After a desperate refusal on the part of the misanthropical dwarf to hold any communication with the hunters, they proceed on their journey to Hobbie's house, of Heughfoot, where they are courteous!y received by his grandmother, his sisters, and Grace Armstrong, a fair cousin, with whom the doughty yeoman is described to be enamoured. The domestic scene is painted with the knowledge of the language and manners of that class of society, which give interest to the picture of Dandie Dinmont and his family, in Guy Mannering. But we do not think it equal to the more simple sketch contained in the earlier novel. This must frequently be the case, when an author, in repeated efforts, brings before us characters of the sanie genus. He is, as it were, compelled to dwell upon the specific differences and distinctions instead of the general characteristics, or, in other words, rather to shew wherein Hobbie Elliot differs from Dandie Dinmont than to describe the former as he really was.

The mysterious dwarf, with speed almost supernatural, builds himself a house of stones and turf, incloses it with a rude wall, within which he cultivates a patch of garden ground, and all this he accomplishes by the assistance of chance passengers who occasionally stopped to aid him in a task which seemed so unfitted for a being of his distorted shape. Against this whole tale we were tempted to state the objection of utter improbability. We are given however to understand that such an individual, so misused by nature in his birth, did actually, within these twenty years, appear in a lone valley in the moors of Tweedale, and so build a mansion without any assistance but that of passengers as aforesaid, and said house so constructed did so inhabit. The singular circumstances of his hideous appearance, of the apparent ease with which he constructed liis place of abode, of the total ignorance of all the vicinity respecting his birth or history, excited, in the minds of the common people, a superstitious terror not inferior to that which the romance describes the appearance of the Black Dwarf to have spread through Liddesdale. The real recluse possessed intelligence and information beyond his apparent condition, which the neighbours, in their simplicity, were sometimes disposed to think preternatural. He once resided (and perhaps still lives) in the vale formed by the Manor-water which falls into the Tweed near Peebles, a glen long honoured by the residence of the late venerable Professor Ferguson. The Black Dwarf is consulted (from an opinion of his super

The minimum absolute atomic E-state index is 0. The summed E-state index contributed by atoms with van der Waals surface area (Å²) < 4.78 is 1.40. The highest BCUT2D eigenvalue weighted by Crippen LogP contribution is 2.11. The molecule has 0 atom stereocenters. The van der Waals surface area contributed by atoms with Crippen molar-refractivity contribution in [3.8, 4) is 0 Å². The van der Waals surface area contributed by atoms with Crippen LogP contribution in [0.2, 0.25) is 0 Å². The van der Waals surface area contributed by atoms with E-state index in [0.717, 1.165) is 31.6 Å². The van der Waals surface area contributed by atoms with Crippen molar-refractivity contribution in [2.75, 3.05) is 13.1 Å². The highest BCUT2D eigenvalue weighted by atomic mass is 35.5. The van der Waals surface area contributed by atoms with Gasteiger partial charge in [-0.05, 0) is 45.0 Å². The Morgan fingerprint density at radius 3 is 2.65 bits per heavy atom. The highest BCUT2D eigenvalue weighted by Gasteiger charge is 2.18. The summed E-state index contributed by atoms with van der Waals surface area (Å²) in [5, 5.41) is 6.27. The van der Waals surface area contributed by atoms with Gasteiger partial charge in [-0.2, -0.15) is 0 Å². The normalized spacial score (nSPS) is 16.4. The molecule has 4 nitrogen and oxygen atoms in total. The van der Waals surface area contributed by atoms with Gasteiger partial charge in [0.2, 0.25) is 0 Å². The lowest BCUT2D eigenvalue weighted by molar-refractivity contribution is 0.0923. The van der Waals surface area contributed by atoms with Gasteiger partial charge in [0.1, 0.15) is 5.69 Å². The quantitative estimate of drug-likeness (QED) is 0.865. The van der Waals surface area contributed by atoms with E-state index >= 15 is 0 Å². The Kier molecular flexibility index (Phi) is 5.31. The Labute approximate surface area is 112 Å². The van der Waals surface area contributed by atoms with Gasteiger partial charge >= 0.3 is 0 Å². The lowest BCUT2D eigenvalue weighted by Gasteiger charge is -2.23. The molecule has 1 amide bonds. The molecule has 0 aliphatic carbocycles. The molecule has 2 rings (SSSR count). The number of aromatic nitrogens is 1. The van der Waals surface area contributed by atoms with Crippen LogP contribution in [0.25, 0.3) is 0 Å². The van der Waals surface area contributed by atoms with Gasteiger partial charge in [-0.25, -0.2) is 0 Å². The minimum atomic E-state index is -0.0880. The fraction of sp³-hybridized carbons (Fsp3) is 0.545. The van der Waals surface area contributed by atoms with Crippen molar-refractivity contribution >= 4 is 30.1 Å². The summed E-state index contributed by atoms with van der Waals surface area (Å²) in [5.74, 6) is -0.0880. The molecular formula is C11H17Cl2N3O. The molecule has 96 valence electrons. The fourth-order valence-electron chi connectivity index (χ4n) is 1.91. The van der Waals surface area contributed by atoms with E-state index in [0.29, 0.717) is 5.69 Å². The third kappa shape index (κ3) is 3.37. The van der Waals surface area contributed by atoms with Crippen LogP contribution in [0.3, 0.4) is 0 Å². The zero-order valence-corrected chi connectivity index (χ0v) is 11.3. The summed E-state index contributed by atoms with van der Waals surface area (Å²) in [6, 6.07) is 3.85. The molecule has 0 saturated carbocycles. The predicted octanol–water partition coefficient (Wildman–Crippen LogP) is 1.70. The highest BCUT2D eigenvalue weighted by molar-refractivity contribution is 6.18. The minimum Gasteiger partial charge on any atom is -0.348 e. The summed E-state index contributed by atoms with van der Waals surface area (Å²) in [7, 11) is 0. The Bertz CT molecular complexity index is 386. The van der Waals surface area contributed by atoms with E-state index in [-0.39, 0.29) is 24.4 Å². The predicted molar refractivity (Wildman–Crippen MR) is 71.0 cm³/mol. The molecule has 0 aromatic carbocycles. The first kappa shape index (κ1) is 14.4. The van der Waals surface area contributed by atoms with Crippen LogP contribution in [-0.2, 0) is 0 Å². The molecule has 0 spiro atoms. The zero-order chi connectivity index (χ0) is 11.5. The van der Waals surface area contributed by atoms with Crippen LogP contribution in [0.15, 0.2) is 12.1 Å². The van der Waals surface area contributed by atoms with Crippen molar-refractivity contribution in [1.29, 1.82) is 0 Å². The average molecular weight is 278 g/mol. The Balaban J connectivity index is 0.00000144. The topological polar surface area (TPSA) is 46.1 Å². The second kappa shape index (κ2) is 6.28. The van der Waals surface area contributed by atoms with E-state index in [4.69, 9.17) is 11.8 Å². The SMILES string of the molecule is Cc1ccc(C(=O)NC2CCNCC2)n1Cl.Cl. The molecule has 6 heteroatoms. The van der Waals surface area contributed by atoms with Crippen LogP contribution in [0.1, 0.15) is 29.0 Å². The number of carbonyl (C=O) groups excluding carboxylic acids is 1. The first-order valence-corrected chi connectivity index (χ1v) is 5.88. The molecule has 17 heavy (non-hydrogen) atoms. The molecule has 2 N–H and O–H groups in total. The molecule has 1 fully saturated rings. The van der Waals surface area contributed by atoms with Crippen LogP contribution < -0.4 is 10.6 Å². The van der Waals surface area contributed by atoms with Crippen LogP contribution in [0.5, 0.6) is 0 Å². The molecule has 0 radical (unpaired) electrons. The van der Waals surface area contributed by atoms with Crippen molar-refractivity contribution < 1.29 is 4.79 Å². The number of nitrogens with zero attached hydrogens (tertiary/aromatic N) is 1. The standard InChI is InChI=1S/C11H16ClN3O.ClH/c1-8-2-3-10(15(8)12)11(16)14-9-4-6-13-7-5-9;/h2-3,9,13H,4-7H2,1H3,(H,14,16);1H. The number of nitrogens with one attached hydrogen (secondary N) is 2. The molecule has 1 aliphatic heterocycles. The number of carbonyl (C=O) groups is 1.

natural

natural skill) by many in his vicinity, which gives opportunity to the author to introduce us to his dramatis personæ :—these are Willie of Westhurnflat, a thorough-paced border robber, who is perhaps placed somewhat too late in the story, and Miss Isabella Vere, daughter of the Laird of Ellieslaw, betwixt whom and Earnscliff a mutual attachment subsists. But, as is usual in such cases, her father, who belonged to the jacobite party in politics, and was deeply concerned in their intrigues, was hostile to the match. This unaccommodating sire had resolved to confer the hand of Miss Vere upon Sir Frederick Langley, an English baronet, of his own political creed, and whom he wished to bind yet more closely to his interest. These, with a confidante cousin of no importance, and a gay cavalier called Mareschal, who embarks in bis kinsman Ellieslaw's plots with as much lively heedlessness as could be desired; and finally, a grave steward called Ratcliffe, who receives and accounts to Mr. Vere for the rents of some extensive English estates, which had belonged, as was supposed, to his deceased wife, fill

up the drumatis persona. This list of personages is not numerous, yet the tale is far from corresponding in simplicity. On the contrary, it abounds with plots, elopements, ravishments, and rescues, and all the violent events which are so common in romance, and of such rare occurrence in real life.

Willie of Westburnflat, the robber aforesaid, opens the campaigu by burning the house of our honest friend Hobbie Elliot. The gathering of the borderers for redress and vengeance, their pursuit of the freebooter, and the siege of his tower, are all told with the spirit which shews a mind accustomed to the contemplation of such scenes. The robber, for his ransom, offers to deliver up his fair prisoner, who proves to be, not Grace Armstrong, but Miss Vere, whom her father, finding his plans on her freedom of choice likely to be deranged by the interference of the steward Ratcliffe, who seems to possess a mysterious authority over the conduct of his patron, had procured to be carricd off by this freebooter, in order to place her the more absolutely at his paternal disposal. She is restored to the Castle of Ellieslaw by her lover Earnscliff, who (of course) had been foremost in her rescue. This ought not to be slurred over, being one of the few attempts which the poor gentleman makes to kill a giant, or otherwise to distinguish himself during the volume. In the meanwhile, the influence of the Black Dwarf with the robber obtains the freedom of Grace Armstrong, and the Solitary contrives also to throw in the way of her betrothed husband a purse of gold, sufficient to reimburse all his losses.

Ellieslaw, during these proceedings, is arranging every thing for a rising of the Jacobites, in order to cover the invasion which the